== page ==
Remember that camping gear is cheaper during the offseason, too. So look for sales in the winter or right after summer ends in August and September.

Campfire Cooking

Learn Campfire Cooking Hacks

Of course, cooking food over a fire can be a bit trickier than cooking on your stove at home. Luckily, there are a number of creative campfire cooking hacks that’ll help you make the most delicious meals.

As you become more familiar with cooking over open flames, you’ll begin to create your own hacks to make the whole ordeal easier. Just be sure to write them down somewhere so you can pull out these cooking skills next season! Here’s what to know:

  • Use skewer substitutes: Have you run out of skewers for marshmallows or shishkabobs? Never fear! Simply take a quick look around for some young, sturdy sticks, stalks of dill or even rosemary. Plus, if you use herbal stalks, they’ll even add flavor to your food while it cooks.
  • Flip food often: Avoid burning your food by flipping it often as it sits over the fire. Temperatures tend to fluctuate rapidly, so keeping a close eye on the color of your food can help prevent charring and allow meats to cook all the way through.
  • Allow meat to rest: While it may be tempting to immediately cut into a steak, letting it rest for 10 to 20 minutes after cooking will make it juicier. And take the meat off the grill before it’s too well-done, since it will continue to cook even after you remove it.
  • Pack spices in straws: Skip the bags and individual spice containers by filling plastic straws with spices and herbs. Seal both ends with the heat of a lighter. Label them and then simply snip them open when you need seasonings.
  • Scramble eggs in a bottle: Crack all your eggs beforehand and keep them in a water bottle. Then, simply shake it up to make pre-scrambled eggs. This saves you from cleaning up accidental messes or packing whisks and bowls and other extra gear.

Build a Great Fire

Naturally, cooking amazing campfire meals means building an equally awesome fire. And it may look a bit different from the roaring bonfire everyone loves to gather around at the end of the day.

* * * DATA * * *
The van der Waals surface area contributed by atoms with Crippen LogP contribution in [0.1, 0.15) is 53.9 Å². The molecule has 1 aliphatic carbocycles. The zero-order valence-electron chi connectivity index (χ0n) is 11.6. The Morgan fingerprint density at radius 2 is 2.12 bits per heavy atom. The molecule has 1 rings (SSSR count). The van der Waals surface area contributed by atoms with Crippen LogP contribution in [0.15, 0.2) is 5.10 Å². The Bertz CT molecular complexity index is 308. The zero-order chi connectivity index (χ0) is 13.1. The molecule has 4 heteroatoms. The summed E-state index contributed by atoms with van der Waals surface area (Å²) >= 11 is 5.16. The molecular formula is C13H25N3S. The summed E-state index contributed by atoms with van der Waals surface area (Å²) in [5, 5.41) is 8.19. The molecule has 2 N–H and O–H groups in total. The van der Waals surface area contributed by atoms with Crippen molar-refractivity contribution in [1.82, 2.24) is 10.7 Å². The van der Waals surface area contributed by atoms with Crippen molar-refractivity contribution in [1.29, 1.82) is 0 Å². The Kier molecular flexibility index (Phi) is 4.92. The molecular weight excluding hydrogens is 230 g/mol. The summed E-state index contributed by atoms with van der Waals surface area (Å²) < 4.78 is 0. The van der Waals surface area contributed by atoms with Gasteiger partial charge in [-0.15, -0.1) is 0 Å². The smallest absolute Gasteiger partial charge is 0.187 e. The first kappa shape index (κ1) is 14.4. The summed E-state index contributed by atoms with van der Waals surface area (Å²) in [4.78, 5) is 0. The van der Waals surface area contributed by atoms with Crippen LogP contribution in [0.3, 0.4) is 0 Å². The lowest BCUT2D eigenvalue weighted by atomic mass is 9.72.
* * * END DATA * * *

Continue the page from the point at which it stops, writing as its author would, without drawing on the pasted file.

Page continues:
While it may be pretty to gaze at, a large fire and wild flames aren’t exactly conducive to cooking. Rather, build a small fire and allow it to die down a bit. Then, heap most of the coals to one side and place your grill over it.

Cooking your food over coals allows for more even heat distribution compared to cooking over flames. Plus, you can add more coal as your fire burns and dies over time so you always have a hot pile. You might also skip the grills and grates completely and place food directly into the coals — wrapped in foil or not — for a more smoky, charred flavor.

Practice Safety

Cooking over a fire is a one-of-a-kind experience and a must-do if you’re going camping. However, cooking over an open flame can be dangerous if you don’t take the necessary precautions.

Humans cause 84% of wildfires across the United States, and these can rage for months, destroying everything in their path. Therefore, it’s crucial that you use the provided firepits or carefully constructed fire rings and that you check and double-check for elevated fire dangers in the area.

It’s also important to never leave your fire unattended, even for a short period of time. If a rogue spark sets fire to something outside the fire ring, you must be present to notice and douse the flame quickly. Moreover, you must plan for the worst-case scenario and look for water or dirt that you can easily use to put out a flame.

Finally, make sure you plan an escape route in case anything does go wrong. Doing so before danger arises can save lives.

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Dylan Bartlett

Dylan Bartlett runs a blog called Just a Regular Guide where he writes about the outdoors, exercise and similar topics. Visit for more content, or follow him on Twitter @theregularguide for frequent updates.